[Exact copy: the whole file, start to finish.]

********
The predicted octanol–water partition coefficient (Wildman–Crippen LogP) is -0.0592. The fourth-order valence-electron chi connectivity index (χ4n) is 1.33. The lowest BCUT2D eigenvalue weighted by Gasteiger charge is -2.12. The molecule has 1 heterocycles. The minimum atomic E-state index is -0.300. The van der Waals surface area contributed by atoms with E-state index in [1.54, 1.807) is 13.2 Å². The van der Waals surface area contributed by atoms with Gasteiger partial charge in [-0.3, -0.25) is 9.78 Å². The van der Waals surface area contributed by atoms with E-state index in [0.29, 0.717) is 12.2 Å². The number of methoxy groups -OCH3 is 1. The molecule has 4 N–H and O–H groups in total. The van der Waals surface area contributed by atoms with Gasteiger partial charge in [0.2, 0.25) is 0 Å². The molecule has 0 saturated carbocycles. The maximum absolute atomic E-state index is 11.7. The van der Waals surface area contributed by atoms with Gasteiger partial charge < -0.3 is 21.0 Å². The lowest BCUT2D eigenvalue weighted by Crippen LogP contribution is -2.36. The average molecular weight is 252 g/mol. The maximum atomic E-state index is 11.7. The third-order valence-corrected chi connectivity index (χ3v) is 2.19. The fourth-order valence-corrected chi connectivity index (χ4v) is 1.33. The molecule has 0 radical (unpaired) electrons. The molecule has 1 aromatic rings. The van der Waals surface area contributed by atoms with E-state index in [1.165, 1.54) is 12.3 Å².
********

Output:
The predicted octanol–water partition coefficient (Wildman–Crippen LogP) is -0.0592. The fourth-order valence-electron chi connectivity index (χ4n) is 1.33. The lowest BCUT2D eigenvalue weighted by Gasteiger charge is -2.12. The molecule has 1 heterocycles. The minimum atomic E-state index is -0.300. The van der Waals surface area contributed by atoms with E-state index in [1.54, 1.807) is 13.2 Å². The van der Waals surface area contributed by atoms with Gasteiger partial charge in [-0.3, -0.25) is 9.78 Å². The van der Waals surface area contributed by atoms with E-state index in [0.29, 0.717) is 12.2 Å². The number of methoxy groups -OCH3 is 1. The molecule has 4 N–H and O–H groups in total. The van der Waals surface area contributed by atoms with Gasteiger partial charge in [0.2, 0.25) is 0 Å². The molecule has 0 saturated carbocycles. The maximum absolute atomic E-state index is 11.7. The van der Waals surface area contributed by atoms with Gasteiger partial charge < -0.3 is 21.0 Å². The lowest BCUT2D eigenvalue weighted by Crippen LogP contribution is -2.36. The average molecular weight is 252 g/mol. The maximum atomic E-state index is 11.7. The third-order valence-corrected chi connectivity index (χ3v) is 2.19. The fourth-order valence-corrected chi connectivity index (χ4v) is 1.33. The molecule has 0 radical (unpaired) electrons. The molecule has 1 aromatic rings. The van der Waals surface area contributed by atoms with E-state index in [1.165, 1.54) is 12.3 Å².